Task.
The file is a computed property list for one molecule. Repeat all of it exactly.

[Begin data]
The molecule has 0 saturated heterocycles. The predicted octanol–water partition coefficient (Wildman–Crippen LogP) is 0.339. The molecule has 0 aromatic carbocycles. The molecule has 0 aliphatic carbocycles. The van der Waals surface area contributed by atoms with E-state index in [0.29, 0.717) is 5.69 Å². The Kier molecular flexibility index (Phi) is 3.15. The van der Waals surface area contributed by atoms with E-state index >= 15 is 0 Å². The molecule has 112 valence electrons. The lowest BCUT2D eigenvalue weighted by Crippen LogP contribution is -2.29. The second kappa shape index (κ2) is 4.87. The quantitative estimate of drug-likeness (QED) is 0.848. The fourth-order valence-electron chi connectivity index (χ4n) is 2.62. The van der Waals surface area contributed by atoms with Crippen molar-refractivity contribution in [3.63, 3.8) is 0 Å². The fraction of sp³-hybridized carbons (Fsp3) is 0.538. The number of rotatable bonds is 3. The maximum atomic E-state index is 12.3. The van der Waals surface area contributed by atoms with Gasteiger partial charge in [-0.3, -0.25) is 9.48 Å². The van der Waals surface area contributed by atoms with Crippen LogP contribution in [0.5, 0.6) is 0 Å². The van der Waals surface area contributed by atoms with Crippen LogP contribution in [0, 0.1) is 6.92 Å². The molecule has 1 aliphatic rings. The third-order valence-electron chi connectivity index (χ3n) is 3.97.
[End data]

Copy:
The molecule has 0 saturated heterocycles. The predicted octanol–water partition coefficient (Wildman–Crippen LogP) is 0.339. The molecule has 0 aromatic carbocycles. The molecule has 0 aliphatic carbocycles. The van der Waals surface area contributed by atoms with E-state index in [0.29, 0.717) is 5.69 Å². The Kier molecular flexibility index (Phi) is 3.15. The van der Waals surface area contributed by atoms with E-state index >= 15 is 0 Å². The molecule has 112 valence electrons. The lowest BCUT2D eigenvalue weighted by Crippen LogP contribution is -2.29. The second kappa shape index (κ2) is 4.87. The quantitative estimate of drug-likeness (QED) is 0.848. The fourth-order valence-electron chi connectivity index (χ4n) is 2.62. The van der Waals surface area contributed by atoms with Crippen molar-refractivity contribution in [3.63, 3.8) is 0 Å². The fraction of sp³-hybridized carbons (Fsp3) is 0.538. The number of rotatable bonds is 3. The maximum atomic E-state index is 12.3. The van der Waals surface area contributed by atoms with Gasteiger partial charge in [-0.3, -0.25) is 9.48 Å². The van der Waals surface area contributed by atoms with Crippen LogP contribution in [0.5, 0.6) is 0 Å². The van der Waals surface area contributed by atoms with Crippen LogP contribution in [0, 0.1) is 6.92 Å². The molecule has 1 aliphatic rings. The third-order valence-electron chi connectivity index (χ3n) is 3.97.